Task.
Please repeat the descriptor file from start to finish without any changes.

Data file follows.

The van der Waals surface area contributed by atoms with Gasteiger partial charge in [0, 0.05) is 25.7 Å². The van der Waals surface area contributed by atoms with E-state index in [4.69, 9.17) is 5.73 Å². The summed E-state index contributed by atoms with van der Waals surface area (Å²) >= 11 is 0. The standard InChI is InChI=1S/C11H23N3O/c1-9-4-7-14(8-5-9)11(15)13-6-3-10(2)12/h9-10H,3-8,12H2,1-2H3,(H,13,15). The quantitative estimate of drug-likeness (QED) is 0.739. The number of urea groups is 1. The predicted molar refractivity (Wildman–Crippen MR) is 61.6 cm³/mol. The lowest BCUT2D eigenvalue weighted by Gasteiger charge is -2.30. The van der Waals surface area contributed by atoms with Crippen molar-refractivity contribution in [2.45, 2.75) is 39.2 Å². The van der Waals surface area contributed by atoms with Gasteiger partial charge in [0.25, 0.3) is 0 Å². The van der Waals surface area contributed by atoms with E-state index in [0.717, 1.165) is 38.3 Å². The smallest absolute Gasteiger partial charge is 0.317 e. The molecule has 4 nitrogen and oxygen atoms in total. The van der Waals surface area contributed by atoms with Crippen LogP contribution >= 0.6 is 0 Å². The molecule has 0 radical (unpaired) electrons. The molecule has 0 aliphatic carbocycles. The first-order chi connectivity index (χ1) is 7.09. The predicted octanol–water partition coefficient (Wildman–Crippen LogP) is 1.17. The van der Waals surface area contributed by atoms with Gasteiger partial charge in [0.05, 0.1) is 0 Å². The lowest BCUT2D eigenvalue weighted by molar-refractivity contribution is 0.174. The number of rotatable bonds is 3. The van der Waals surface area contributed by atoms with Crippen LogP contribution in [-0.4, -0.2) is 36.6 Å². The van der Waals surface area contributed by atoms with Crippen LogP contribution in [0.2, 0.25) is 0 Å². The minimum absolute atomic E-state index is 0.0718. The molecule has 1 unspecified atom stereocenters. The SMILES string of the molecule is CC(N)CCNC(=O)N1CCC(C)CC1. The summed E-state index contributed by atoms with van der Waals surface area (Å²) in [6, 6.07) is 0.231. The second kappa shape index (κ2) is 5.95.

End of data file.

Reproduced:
The van der Waals surface area contributed by atoms with Gasteiger partial charge in [0, 0.05) is 25.7 Å². The van der Waals surface area contributed by atoms with E-state index in [4.69, 9.17) is 5.73 Å². The summed E-state index contributed by atoms with van der Waals surface area (Å²) >= 11 is 0. The standard InChI is InChI=1S/C11H23N3O/c1-9-4-7-14(8-5-9)11(15)13-6-3-10(2)12/h9-10H,3-8,12H2,1-2H3,(H,13,15). The quantitative estimate of drug-likeness (QED) is 0.739. The number of urea groups is 1. The predicted molar refractivity (Wildman–Crippen MR) is 61.6 cm³/mol. The lowest BCUT2D eigenvalue weighted by Gasteiger charge is -2.30. The van der Waals surface area contributed by atoms with Crippen molar-refractivity contribution in [2.45, 2.75) is 39.2 Å². The van der Waals surface area contributed by atoms with Gasteiger partial charge in [0.25, 0.3) is 0 Å². The van der Waals surface area contributed by atoms with E-state index in [0.717, 1.165) is 38.3 Å². The smallest absolute Gasteiger partial charge is 0.317 e. The molecule has 4 nitrogen and oxygen atoms in total. The van der Waals surface area contributed by atoms with Crippen LogP contribution >= 0.6 is 0 Å². The molecule has 0 radical (unpaired) electrons. The molecule has 0 aliphatic carbocycles. The first-order chi connectivity index (χ1) is 7.09. The predicted octanol–water partition coefficient (Wildman–Crippen LogP) is 1.17. The van der Waals surface area contributed by atoms with Gasteiger partial charge in [0.05, 0.1) is 0 Å². The lowest BCUT2D eigenvalue weighted by molar-refractivity contribution is 0.174. The number of rotatable bonds is 3. The van der Waals surface area contributed by atoms with Crippen LogP contribution in [-0.4, -0.2) is 36.6 Å². The van der Waals surface area contributed by atoms with Crippen LogP contribution in [0.2, 0.25) is 0 Å². The minimum absolute atomic E-state index is 0.0718. The molecule has 1 unspecified atom stereocenters. The SMILES string of the molecule is CC(N)CCNC(=O)N1CCC(C)CC1. The summed E-state index contributed by atoms with van der Waals surface area (Å²) in [6, 6.07) is 0.231. The second kappa shape index (κ2) is 5.95.